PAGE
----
John Giles: Roberto Martinez's appearance on Sky Sports was a new level of stupidity
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After a build-up promising epic encounters and an extravaganza of football, the opening weekend was a damp-squib. Unfortunately the most notable action happened in front of microphones and in television studios
From Jose Mourinho's bizarre attack on his own staff to Roberto Martinez's excruciating appearance as Jamie Carragher's guest on Sky, I saw a new level of stupidity when all I wanted to see was a decent game.
I would love if Martinez could explain exactly what it was he was hoping to achieve by engaging in analysis about his own players. Not even when they were doing something right but when they were conceding a goal. Imagine how they viewed that?
All Martinez managed to do was to show himself up. He barely answered a question and how could he? If he was honest about his own players' faults, it would be a crazy thing to do so why bother? What did he gain?
A lot of people will tell me that this is the 'modern game' and that I'm just an old pro hankering after days gone by but common sense is still common sense unless the world has really gone mad.
It made zero sense for Martinez to expose himself to Carragher, an honest ex-pro who is very good on defence and was trying to do his job.
After viewing his own team's weakness, Martinez was then asked to comment on Arsenal and Arsene Wenger's defensive struggles. It has been fashionable for some time for managers to appear on television talking about other teams and presumably, this is also part of the 'modern game'. But is it right? How can it be?
From where I'm sitting, Martinez has plenty to learn about the game and plenty of work to do with Everton to improve on a very patchy run last season.
So much that is wrong about football is explained as part of the 'modern game' and that we should simply put up with it and move on.
But just this weekend, Mourinho lacerated some of his own staff publicly and was completely wrong both factually and from the point of view of internal stability at Chelsea. He also told us that his team played well and should have beaten Swansea. His team did not play well and did not deserve three points.
Brendan Rodgers appeared in front of the cameras after Philippe Coutinho, a fitful and inconsistent presence for most of the game against Stoke, produced one great moment and won the game.
According to Rodgers, his team played well and deserved to win. By any reasonable view, they didn't play well and they didn't deserve to win.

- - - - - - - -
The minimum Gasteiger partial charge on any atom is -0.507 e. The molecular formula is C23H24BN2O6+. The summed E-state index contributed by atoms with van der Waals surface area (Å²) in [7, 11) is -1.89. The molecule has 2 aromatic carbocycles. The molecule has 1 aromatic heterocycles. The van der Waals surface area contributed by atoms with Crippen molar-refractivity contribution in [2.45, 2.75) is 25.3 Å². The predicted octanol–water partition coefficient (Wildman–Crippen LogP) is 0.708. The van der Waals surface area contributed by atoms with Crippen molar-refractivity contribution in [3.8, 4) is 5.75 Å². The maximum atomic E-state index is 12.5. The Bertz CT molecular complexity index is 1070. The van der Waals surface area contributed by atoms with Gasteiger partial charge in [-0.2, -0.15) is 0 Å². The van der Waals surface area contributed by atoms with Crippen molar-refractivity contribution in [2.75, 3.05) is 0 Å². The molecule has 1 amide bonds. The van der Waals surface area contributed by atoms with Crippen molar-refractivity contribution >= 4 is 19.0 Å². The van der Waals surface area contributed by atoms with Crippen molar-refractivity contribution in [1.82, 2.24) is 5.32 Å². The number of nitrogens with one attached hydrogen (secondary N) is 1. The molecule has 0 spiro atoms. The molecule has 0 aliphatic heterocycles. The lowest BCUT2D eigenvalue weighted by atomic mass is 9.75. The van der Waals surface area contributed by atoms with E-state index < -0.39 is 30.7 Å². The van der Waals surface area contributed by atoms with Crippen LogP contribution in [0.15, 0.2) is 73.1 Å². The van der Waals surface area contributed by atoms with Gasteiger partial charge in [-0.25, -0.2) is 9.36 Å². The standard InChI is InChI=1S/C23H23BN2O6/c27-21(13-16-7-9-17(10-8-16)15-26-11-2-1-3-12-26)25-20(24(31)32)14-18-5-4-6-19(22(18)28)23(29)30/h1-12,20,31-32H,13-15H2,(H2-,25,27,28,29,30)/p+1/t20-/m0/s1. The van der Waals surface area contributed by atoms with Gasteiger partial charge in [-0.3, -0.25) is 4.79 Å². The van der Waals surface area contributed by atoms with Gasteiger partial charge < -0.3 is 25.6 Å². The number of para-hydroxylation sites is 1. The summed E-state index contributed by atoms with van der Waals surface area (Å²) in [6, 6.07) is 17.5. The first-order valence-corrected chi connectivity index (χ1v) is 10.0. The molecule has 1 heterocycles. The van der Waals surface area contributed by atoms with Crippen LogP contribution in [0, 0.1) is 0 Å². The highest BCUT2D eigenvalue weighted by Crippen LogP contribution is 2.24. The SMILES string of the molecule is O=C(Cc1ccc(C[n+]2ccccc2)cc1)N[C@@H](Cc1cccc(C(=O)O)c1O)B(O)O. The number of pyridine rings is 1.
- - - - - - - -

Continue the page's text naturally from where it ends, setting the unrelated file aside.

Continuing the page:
They try to tell us black is white and it is an insult to our intelligence. Every time they do it, they are cheapening the game.
It was ironic and very satisfying that the man least likely to emerge as a headline grabber for the wrong reasons delivered the best-prepared team for opening day.
Manuel Pellegrini is the manager everyone believed would be working somewhere else this season and for most of his time in England has resisted the urge to become embroiled in the worst excesses of the 'modern game'.
It's just one game but Manchester City gave me the fix I was looking for in the form of David Silva's wonderful skills and looked by far the most balanced team on show of the title contenders.
I don't know whether Manchester City have their eye on Pepe Guardiola. I assume any club would be interested if he was available but Pellegrini is the clear and present threat to Mourinho's hopes of back-to-back titles.
Manchester United looked as lob-sided as they did last season but to be fair to van Gaal, he made no great claims about his players after the game. In five or six games we'll see what Manchester United look like.
Like many others, I pointed out that Arsene Wenger still has not addressed his defensive weaknesses and it wasn't long before we saw the ridiculous high line he insists on playing causing big problems for Petr Cech against West Ham. So nothing much has changed there.
All in all, Chelsea were the disappointment of the weekend, both on and off the pitch and it is clear that Mourinho has a lot of work to - with his players and himself.